Below the locks

Just before lights out a text came through on a chink of signal to my phone. The same number! It wasn’t Jane after all. But who was it?

My cousin Julie, who used to be married to a John, but now has her brother John living with her. At least that explained it. From now on though I won’t go giving away personal information until I know who’s asking.

5 locks, 2 a staircase, 2.15 miles, 2 outsides, 32 pumpkins, 269 squashed pumpkins, 2nd set of lights, 1 new vacuum tote, 1 sheep or equivalent of yarn under the bed, 1 bag for charity shops, 1 John not that John, 1 our John, 1 our Julie, 0 scam, 1 lesson learnt.

Coping. 17th December

Bend before Marston Doles to between Locks 9 and 8, Napton

No views today

No chance of those views down the Napton flight today as we were surrounded by fog as we pushed off. We paused to top up with water at Marston Doles, both of us checking to see what interesting cars were parked across the way, neither of us checking what state the top lock was in.

Interesting cars as ever

Our last down hill lock was at Blakes Lock in Reading on the 23rd October, when Mick with the assistance of Paul made a break from the K&A and up to Goring on the Thames.

Marston Doles Top Lock

As ever at a first lock Mick had forgotten to get a boat hook positioned at the stern to help close bottom gates, he was more interested in tidging the Christmas lights. My comments about how little he cared for me worked and at the second lock the boat hook was retrieved and ready for use.

The buffalo’s Christmas tree

Approaching the top lock of Napton we came across an uphill boat the first of four we’d encounter on our way down. A small Christmas tree was decorated by the gate to the permanent moorings.

It got busy all of a sudden

Next boat we came across was a Kate Hire boat out for two weeks, hope their crew walking ahead had good boots on as in places the towpath had the potential to be waist deep mud! They were being followed by two single handers who I spotted so I could leave gates open for them.

Nice narrow locks

Last year Lock 9 was more or less rebuilt. The chamber sides had been getting closer and closer together, older boats with middle age spread were having more and more difficulty getting through it. In fact NB Tyseley ( the Mikron Theatre boat) got stuck on it’s way to do a show at The Folly and was left stuck til the following day when boats and many arms pulling along with a flush of water eventually got her free.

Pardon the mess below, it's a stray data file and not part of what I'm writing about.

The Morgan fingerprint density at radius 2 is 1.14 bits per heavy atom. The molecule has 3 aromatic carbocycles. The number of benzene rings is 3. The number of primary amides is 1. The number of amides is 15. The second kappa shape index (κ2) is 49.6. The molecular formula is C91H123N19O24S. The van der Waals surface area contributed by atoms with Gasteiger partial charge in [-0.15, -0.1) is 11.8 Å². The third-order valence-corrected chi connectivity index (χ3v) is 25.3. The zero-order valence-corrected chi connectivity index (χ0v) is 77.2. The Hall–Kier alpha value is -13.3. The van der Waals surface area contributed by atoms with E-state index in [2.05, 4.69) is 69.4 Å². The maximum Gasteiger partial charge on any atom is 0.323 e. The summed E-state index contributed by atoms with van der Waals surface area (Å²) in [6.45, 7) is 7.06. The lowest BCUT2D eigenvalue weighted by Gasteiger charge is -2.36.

Lock 9 Last year

Last winter we had to wait for the stoppage here to be finished. When we came through we were astounded that breeze blocks had been used as Coping stones. A few days later we noticed a sign explaining that the new coping stones that had been delivered were not correct, so new ones would be made, the breeze blocks were a temporary solution to get the lock open again.

That’s better

So this winter there was another closure this time to replace the breeze blocks with rather nice black stones. Have to say it now shows other locks on the flight up. I think they were worth waiting for and given a bit of time they will meld in.

Coping stones no longer breeze blocks

Between Locks 9 and 8 there was a space ready and waiting for us so we pulled in saving the last narrow lock of the flight for tomorrow.

Napton Stores

Time to pick up post and send some. Napton Village Stores and Post Office is always busy. Maybe it’s because we tend to pop in at this time of year and when the school kids are on their way home. Today it was heaving! The chap dealing with the Post office asked Mick to wait for a while as he had a back log to deal with. We wanted some fresh veg and bits and bobs anyway, so this was fine.

Buffalo treats

When he was ready he found us and processed the post. Post Restante would be dealt with at the other end of the counter when we bought our shopping. Two parcels collected, some locally grown potatoes, some Buffalo sausages and chilled medication for Christmas. I’d considered ordering one of their veg boxes for Christmas, but as our plans have now changed I’m glad I didn’t. I so hope they are busy the rest of the year as it is a gem of a shop. The food in the cafe also looks amazing.

Dusk at the bottom of the locks

Once showered and none boaty clothes put on we headed out to The Folly Inn where we met up with our friend Lizzie from Crick. We last saw her about six months ago. Lots has happened since. Sadly this last year has been a tough one for Lizzie, we’d wanted to make sure we got to see her before we headed too far north.